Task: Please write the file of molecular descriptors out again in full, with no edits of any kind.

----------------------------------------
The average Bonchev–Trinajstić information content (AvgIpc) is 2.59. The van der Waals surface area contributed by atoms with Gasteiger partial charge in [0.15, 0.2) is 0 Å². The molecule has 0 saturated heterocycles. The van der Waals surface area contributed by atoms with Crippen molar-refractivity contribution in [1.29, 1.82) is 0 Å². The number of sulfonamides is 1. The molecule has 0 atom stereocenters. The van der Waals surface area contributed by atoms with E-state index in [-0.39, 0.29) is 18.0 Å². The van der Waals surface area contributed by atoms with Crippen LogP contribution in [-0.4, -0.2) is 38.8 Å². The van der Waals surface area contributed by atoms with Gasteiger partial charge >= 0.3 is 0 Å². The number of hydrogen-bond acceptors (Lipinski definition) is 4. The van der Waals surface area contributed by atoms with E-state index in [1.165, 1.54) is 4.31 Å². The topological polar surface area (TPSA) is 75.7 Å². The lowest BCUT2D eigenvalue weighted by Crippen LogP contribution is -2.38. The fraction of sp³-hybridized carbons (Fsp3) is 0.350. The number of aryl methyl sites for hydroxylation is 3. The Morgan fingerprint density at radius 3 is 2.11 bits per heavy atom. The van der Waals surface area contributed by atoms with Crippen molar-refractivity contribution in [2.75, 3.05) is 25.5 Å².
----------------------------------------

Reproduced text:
The average Bonchev–Trinajstić information content (AvgIpc) is 2.59. The van der Waals surface area contributed by atoms with Gasteiger partial charge in [0.15, 0.2) is 0 Å². The molecule has 0 saturated heterocycles. The van der Waals surface area contributed by atoms with Crippen molar-refractivity contribution in [1.29, 1.82) is 0 Å². The number of sulfonamides is 1. The molecule has 0 atom stereocenters. The van der Waals surface area contributed by atoms with E-state index in [-0.39, 0.29) is 18.0 Å². The van der Waals surface area contributed by atoms with Crippen LogP contribution in [-0.4, -0.2) is 38.8 Å². The van der Waals surface area contributed by atoms with Gasteiger partial charge >= 0.3 is 0 Å². The number of hydrogen-bond acceptors (Lipinski definition) is 4. The van der Waals surface area contributed by atoms with E-state index in [1.165, 1.54) is 4.31 Å². The topological polar surface area (TPSA) is 75.7 Å². The lowest BCUT2D eigenvalue weighted by Crippen LogP contribution is -2.38. The fraction of sp³-hybridized carbons (Fsp3) is 0.350. The number of aryl methyl sites for hydroxylation is 3. The Morgan fingerprint density at radius 3 is 2.11 bits per heavy atom. The van der Waals surface area contributed by atoms with Crippen molar-refractivity contribution in [2.75, 3.05) is 25.5 Å².